Tennesseans across the political spectrum continue to broadly agree on many key issues, including on the seriousness of the opioid crisis, the need for improved screening for gun purchases and the importance of childcare, according to results from the Fall 2019 Vanderbilt University Poll. They also agree that the state’s economy is strong and that Gov. Bill Lee is doing a good job.
“Time and time again, this poll has shown how pragmatic Tennesseans are,” said John Geer, Ginny and Conner Searcy Dean of the College of Arts and Science, professor of political science and co-director of the Vanderbilt Poll. “When they see a problem, they want to come together to fix it. What we find is that there is a lot of low-hanging fruit for policymakers, even on some very challenging topics.”
The poll results also revealed that while 84% of Tennesseans said the state’s economy is in good shape, a third of voters are still worried about making ends meet and a quarter struggle to pay for health care—even more so in rural communities.
The poll’s findings are the result of a new set of questions about topics that impact voters personally, such as household debt and healthcare access.
“When you ask people to evaluate something as complicated as the economy, you don’t actually know if they’re including themselves in the equation,” said poll co-director, Josh Clinton, Abby and Jon Winkelreid Professor of Political Science. “What this shows us is that even though most people feel like the state’s doing well, it doesn’t mean there aren’t still serious issues facing Tennesseans across the state—especially in rural areas.”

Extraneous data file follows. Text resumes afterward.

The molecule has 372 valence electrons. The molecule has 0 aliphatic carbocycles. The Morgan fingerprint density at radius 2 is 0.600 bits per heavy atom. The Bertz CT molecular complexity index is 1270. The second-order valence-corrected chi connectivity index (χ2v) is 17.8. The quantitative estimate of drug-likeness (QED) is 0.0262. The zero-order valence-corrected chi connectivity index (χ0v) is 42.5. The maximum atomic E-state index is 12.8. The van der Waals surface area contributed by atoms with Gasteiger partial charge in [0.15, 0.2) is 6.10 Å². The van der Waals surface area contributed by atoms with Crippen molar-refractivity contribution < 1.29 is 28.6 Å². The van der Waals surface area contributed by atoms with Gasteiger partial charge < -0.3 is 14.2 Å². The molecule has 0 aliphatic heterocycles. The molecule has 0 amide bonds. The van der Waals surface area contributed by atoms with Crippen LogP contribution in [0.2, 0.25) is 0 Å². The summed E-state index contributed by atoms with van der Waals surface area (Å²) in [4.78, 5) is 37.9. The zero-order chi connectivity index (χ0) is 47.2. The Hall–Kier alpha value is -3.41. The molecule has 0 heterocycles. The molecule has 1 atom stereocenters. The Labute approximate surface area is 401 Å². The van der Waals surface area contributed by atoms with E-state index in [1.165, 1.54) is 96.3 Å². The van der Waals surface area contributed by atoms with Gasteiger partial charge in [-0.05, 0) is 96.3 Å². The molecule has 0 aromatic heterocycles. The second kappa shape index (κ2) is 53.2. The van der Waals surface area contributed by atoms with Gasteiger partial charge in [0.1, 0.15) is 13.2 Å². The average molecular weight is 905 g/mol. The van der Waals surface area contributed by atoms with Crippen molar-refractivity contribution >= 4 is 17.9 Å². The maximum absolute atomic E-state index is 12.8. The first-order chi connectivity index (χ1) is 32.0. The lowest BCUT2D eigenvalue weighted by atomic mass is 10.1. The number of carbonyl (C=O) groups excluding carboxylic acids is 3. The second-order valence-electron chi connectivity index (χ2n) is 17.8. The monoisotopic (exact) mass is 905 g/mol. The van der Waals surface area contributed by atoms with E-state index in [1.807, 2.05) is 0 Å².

Gov. Bill Lee remains very popular with voters, with a 62% approval rating, followed by the State Legislature at 56%, the poll found. On the national level, 46% of voters said they approve of the job Sen. Lamar Alexander was doing, while 44% said the same of Sen. Marsha Blackburn. Congress continued to struggle at 28%.
Consistent with previous polling, President Donald Trump received 50% approval in this round of surveys.
“Something new we’re seeing is that he’s dropped about 10 points in the suburbs,” Geer said. “This reflects a broader trend of suburban discontent with President Trump across the country.”
On the impeachment question, 58% said they believe his request that Ukraine investigate former Vice President Biden was improper, but there’s disagreement on whether it is an impeachable offense and whether he should be removed from office. Thirty-five percent said the president should be impeached and removed from office, but opinions remain very polarized on this question, Geer said.
Addiction: 69% of voters said drug and alcohol dependence is the biggest problem in their community, and 68% approved of raising the legal age for tobacco to 21.
Gun policy: Virtually everyone agreed that guns should not be easier to buy; 47% said purchasing requirements should stay the same and 45% said they should be harder. An overwhelming majority (86%) approved of background checks for gun show and private gun sales. The same proportion supported bans for people with certain mental health problems, while 68% supported the creation of a universal database to track all gun purchases. By contrast, only 51% supported a ban on assault weapons.
“The most compelling thing about our findings on gun policy is that opinions haven’t really changed since we began asking about them in 2015,” Clinton said. “These are durable results.”
Nathan Bedford Forrest bust: Seventy-six percent of voters, with majorities from both parties, said the former Confederate officer’s bust should be removed from the Capitol. Forty-seven percent said it belonged in a museum, while 29% said it should not be displayed at all.
The remaining pole results can be found at <news.vanderbilt.edu/>.